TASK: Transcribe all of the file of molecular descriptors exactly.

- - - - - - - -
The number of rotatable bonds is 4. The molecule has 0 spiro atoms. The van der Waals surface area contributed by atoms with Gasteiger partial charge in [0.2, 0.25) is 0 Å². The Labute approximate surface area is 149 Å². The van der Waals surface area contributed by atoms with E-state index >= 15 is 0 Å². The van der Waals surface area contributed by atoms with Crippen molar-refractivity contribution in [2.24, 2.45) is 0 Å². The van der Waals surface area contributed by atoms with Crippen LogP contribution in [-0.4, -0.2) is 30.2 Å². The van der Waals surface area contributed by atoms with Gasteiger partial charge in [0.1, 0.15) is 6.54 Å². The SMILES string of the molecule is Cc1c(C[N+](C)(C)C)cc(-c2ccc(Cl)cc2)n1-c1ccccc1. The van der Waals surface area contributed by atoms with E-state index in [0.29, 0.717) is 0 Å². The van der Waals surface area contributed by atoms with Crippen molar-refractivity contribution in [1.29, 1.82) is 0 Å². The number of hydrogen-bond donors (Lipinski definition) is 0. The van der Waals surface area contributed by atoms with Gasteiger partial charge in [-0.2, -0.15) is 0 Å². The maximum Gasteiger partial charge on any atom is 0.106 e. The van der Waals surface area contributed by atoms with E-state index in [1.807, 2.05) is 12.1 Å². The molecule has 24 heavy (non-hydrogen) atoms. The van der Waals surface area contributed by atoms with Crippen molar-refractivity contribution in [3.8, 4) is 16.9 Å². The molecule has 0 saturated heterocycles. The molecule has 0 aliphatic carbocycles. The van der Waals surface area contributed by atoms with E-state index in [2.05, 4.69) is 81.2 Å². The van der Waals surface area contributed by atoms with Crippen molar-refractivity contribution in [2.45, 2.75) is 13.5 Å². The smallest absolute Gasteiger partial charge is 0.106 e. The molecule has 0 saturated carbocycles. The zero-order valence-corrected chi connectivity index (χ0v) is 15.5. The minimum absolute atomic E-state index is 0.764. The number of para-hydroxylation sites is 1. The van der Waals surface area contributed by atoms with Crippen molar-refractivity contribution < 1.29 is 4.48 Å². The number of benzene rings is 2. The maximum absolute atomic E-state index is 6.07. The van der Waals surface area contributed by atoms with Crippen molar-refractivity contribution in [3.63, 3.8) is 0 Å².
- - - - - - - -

The number of rotatable bonds is 4. The molecule has 0 spiro atoms. The van der Waals surface area contributed by atoms with Gasteiger partial charge in [0.2, 0.25) is 0 Å². The Labute approximate surface area is 149 Å². The van der Waals surface area contributed by atoms with E-state index >= 15 is 0 Å². The van der Waals surface area contributed by atoms with Crippen molar-refractivity contribution in [2.24, 2.45) is 0 Å². The van der Waals surface area contributed by atoms with Crippen LogP contribution in [-0.4, -0.2) is 30.2 Å². The van der Waals surface area contributed by atoms with Gasteiger partial charge in [0.1, 0.15) is 6.54 Å². The SMILES string of the molecule is Cc1c(C[N+](C)(C)C)cc(-c2ccc(Cl)cc2)n1-c1ccccc1. The van der Waals surface area contributed by atoms with E-state index in [0.29, 0.717) is 0 Å². The van der Waals surface area contributed by atoms with Crippen molar-refractivity contribution in [1.29, 1.82) is 0 Å². The number of hydrogen-bond donors (Lipinski definition) is 0. The van der Waals surface area contributed by atoms with Gasteiger partial charge in [-0.2, -0.15) is 0 Å². The maximum Gasteiger partial charge on any atom is 0.106 e. The van der Waals surface area contributed by atoms with E-state index in [1.807, 2.05) is 12.1 Å². The molecule has 24 heavy (non-hydrogen) atoms. The van der Waals surface area contributed by atoms with Crippen molar-refractivity contribution in [3.8, 4) is 16.9 Å². The molecule has 0 saturated heterocycles. The molecule has 0 aliphatic carbocycles. The van der Waals surface area contributed by atoms with E-state index in [2.05, 4.69) is 81.2 Å². The van der Waals surface area contributed by atoms with Crippen molar-refractivity contribution in [2.45, 2.75) is 13.5 Å². The smallest absolute Gasteiger partial charge is 0.106 e. The molecule has 0 saturated carbocycles. The zero-order valence-corrected chi connectivity index (χ0v) is 15.5. The minimum absolute atomic E-state index is 0.764. The number of para-hydroxylation sites is 1. The van der Waals surface area contributed by atoms with Crippen molar-refractivity contribution < 1.29 is 4.48 Å². The number of benzene rings is 2. The maximum absolute atomic E-state index is 6.07. The van der Waals surface area contributed by atoms with Crippen molar-refractivity contribution in [3.63, 3.8) is 0 Å².